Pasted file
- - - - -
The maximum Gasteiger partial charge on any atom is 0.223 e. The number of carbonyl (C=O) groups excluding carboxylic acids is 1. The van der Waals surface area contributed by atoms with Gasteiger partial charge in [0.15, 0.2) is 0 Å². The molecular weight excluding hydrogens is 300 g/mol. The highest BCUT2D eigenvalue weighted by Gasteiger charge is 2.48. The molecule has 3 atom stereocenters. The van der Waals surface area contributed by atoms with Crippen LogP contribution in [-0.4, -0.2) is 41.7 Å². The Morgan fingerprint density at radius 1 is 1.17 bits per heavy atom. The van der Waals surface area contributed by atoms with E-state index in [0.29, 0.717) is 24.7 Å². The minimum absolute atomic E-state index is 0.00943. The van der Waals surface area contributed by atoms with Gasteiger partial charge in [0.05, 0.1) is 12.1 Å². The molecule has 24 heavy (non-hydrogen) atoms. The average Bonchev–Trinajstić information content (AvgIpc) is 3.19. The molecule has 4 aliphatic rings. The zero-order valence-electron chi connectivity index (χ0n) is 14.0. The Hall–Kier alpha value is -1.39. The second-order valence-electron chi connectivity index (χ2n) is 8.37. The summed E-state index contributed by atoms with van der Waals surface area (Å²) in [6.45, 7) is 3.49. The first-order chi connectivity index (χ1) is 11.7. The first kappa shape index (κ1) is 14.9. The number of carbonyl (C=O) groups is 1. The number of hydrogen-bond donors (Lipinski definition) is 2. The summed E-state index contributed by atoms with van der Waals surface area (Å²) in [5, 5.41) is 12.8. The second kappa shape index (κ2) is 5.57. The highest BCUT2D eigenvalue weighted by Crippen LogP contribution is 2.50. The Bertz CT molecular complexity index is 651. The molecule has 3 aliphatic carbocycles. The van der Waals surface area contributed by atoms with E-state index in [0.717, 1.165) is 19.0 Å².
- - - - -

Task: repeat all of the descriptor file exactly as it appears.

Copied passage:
The maximum Gasteiger partial charge on any atom is 0.223 e. The number of carbonyl (C=O) groups excluding carboxylic acids is 1. The van der Waals surface area contributed by atoms with Gasteiger partial charge in [0.15, 0.2) is 0 Å². The molecular weight excluding hydrogens is 300 g/mol. The highest BCUT2D eigenvalue weighted by Gasteiger charge is 2.48. The molecule has 3 atom stereocenters. The van der Waals surface area contributed by atoms with Crippen LogP contribution in [-0.4, -0.2) is 41.7 Å². The Morgan fingerprint density at radius 1 is 1.17 bits per heavy atom. The van der Waals surface area contributed by atoms with E-state index in [0.29, 0.717) is 24.7 Å². The minimum absolute atomic E-state index is 0.00943. The van der Waals surface area contributed by atoms with Gasteiger partial charge in [0.05, 0.1) is 12.1 Å². The molecule has 24 heavy (non-hydrogen) atoms. The average Bonchev–Trinajstić information content (AvgIpc) is 3.19. The molecule has 4 aliphatic rings. The zero-order valence-electron chi connectivity index (χ0n) is 14.0. The Hall–Kier alpha value is -1.39. The second-order valence-electron chi connectivity index (χ2n) is 8.37. The summed E-state index contributed by atoms with van der Waals surface area (Å²) in [6.45, 7) is 3.49. The first-order chi connectivity index (χ1) is 11.7. The first kappa shape index (κ1) is 14.9. The number of carbonyl (C=O) groups is 1. The number of hydrogen-bond donors (Lipinski definition) is 2. The summed E-state index contributed by atoms with van der Waals surface area (Å²) in [5, 5.41) is 12.8. The second kappa shape index (κ2) is 5.57. The highest BCUT2D eigenvalue weighted by Crippen LogP contribution is 2.50. The Bertz CT molecular complexity index is 651. The molecule has 3 aliphatic carbocycles. The van der Waals surface area contributed by atoms with E-state index in [0.717, 1.165) is 19.0 Å².